The illumination of the interior of the eye is indicated by arrows 31 and 32. The handle may be adapted to connect to a disposable lens which houses a ring illuminator and a solution conduit by providing for suitable connectors (not shown). Alternatively, the ring illuminator may be fabricated as a permanent part of the handle. In such an embodiment, a corneal contact lens is conveniently snap-fit into the space defined by the ring illuminator and disposed of after use.
FIGS. 2 and 3 are side and top views, respectively, with the ring illuminator 20 shown directing light downwards as viewed in FIG. 2 and inward as viewed in FIG. 3. The direction of illumination is represented by the downward directed arrows in FIG. 2 and the inward directed arrows in FIG. 3. The illumination around the ring is represented to be uniform and is achieved by modifying a physical property of the fiber by any one of a variety of techniques described in the above-noted patent application by:
a) Increasing the core/cladding refractive index ratio along the fiber length;
b) Increasing the core diameter along the fiber length;
c) Increasing the absorption coefficient of the cladding along the fiber length;
d) Increasing the scattering coefficient of the fiber core along the fiber length; and
e) Varying the parameters (a, b, & c) together or in varying combinations;
FIG. 4 shows a schematic top view of an alternative embodiment of this invention. The embodiment of FIG. 4 is similar to that of FIGS. 1-3 except that a plurality of optical fibers 41, 42, 43, and 44 is shown with the ends of the fibers terminating within a corneal contact lens (like 11 of FIGS. 1-3) around an imaginary circle 46. The ends of the fibers are polished and each of the fibers directs light towards an associated mirror 51, 52, 53 and 54 respectively. The mirrors direct light in the desired direction as indicated by the arrows in FIGS. 2 and 3. Alternatively, a scattering site is provided at the end of each fiber around circle 46 serving to direct light as indicated by the arrows of FIGS. 2 and 3.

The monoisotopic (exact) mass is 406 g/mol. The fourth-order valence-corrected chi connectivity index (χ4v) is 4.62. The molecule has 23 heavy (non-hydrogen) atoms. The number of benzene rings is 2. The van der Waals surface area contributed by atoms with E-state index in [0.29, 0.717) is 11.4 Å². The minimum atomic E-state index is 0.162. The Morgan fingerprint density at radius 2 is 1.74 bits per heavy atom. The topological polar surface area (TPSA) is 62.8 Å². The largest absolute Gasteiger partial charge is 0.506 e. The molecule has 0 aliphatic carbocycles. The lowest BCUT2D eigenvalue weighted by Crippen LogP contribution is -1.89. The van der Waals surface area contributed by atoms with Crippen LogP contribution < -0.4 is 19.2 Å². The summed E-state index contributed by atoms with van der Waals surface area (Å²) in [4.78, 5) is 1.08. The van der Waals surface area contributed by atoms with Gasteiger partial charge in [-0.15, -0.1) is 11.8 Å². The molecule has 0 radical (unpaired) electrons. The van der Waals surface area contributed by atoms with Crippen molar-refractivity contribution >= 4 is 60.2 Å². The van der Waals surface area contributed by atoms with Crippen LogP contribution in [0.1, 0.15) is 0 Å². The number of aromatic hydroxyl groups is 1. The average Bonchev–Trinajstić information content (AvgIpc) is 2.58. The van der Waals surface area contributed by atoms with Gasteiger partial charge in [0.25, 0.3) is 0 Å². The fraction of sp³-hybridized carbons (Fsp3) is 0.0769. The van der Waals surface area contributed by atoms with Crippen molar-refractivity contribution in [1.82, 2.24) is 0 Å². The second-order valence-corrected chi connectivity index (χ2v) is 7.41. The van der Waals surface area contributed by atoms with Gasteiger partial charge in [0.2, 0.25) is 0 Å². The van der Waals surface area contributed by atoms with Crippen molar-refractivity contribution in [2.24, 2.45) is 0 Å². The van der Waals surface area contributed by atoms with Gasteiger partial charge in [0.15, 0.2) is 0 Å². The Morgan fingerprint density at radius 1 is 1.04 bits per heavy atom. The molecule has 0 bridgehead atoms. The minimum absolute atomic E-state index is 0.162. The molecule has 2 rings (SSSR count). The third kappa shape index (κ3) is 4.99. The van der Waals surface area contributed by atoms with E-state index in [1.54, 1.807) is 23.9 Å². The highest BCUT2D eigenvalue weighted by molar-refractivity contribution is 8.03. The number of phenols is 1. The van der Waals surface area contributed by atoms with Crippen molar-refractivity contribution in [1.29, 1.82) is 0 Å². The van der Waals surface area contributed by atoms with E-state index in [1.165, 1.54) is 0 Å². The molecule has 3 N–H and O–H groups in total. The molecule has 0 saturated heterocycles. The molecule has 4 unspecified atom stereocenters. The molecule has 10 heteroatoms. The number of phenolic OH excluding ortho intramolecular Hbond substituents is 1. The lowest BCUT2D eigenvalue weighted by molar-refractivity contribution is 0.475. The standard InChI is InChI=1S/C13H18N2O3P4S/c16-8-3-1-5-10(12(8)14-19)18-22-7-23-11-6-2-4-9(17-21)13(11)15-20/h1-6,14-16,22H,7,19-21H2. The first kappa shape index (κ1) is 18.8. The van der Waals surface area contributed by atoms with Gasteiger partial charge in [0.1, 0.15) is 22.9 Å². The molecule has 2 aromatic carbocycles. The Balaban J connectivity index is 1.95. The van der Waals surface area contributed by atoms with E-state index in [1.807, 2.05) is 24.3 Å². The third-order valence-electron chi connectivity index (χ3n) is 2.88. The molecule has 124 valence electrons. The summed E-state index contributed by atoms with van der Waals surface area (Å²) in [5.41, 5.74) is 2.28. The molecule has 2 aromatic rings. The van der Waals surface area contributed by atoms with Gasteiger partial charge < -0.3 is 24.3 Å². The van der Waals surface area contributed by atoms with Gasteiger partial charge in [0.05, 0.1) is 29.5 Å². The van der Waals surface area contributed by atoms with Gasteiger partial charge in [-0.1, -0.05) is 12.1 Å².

The invention has been described in terms of optical fibers. The invention may be implemented with any convenient means for defining an optical path such as a channel waveguide as should be apparent to one skilled in the art. The invention also is suitable for illuminating the field of view through a microscope.
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|WO2014066777A1 *||Oct 25, 2013||May 1, 2014||The Regents Of The University Of Colorado, A Body Corporate||Adjustable loop fiber optic illumination device for surgery|
|U.S. Classification||600/558, 351/200, 606/4|
|International Classification||A61B3/00, A61B3/14|
|Cooperative Classification||A61B3/0008, A61B3/14|
|Jul 7, 1999||AS||Assignment|
Owner name: INTELLIGENT OPTICAL SYSTEMS, INC., CALIFORNIA
Free format text: ASSIGNMENT OF ASSIGNORS INTEREST;ASSIGNORS:LIEBERMAN, ROBERT A.;MENDOZA, EDGAR A.;REEL/FRAME:010090/0812
Effective date: 19990706
|Nov 11, 2004||REMI||Maintenance fee reminder mailed|
|Nov 29, 2004||FPAY||Fee payment|
Year of fee payment: 4
|Nov 29, 2004||SULP||Surcharge for late payment|
|Nov 3, 2008||REMI||Maintenance fee reminder mailed|
|Apr 24, 2009||LAPS||Lapse for failure to pay maintenance fees|
|Jun 16, 2009||FP||Expired due to failure to pay maintenance fee|
Effective date: 20090424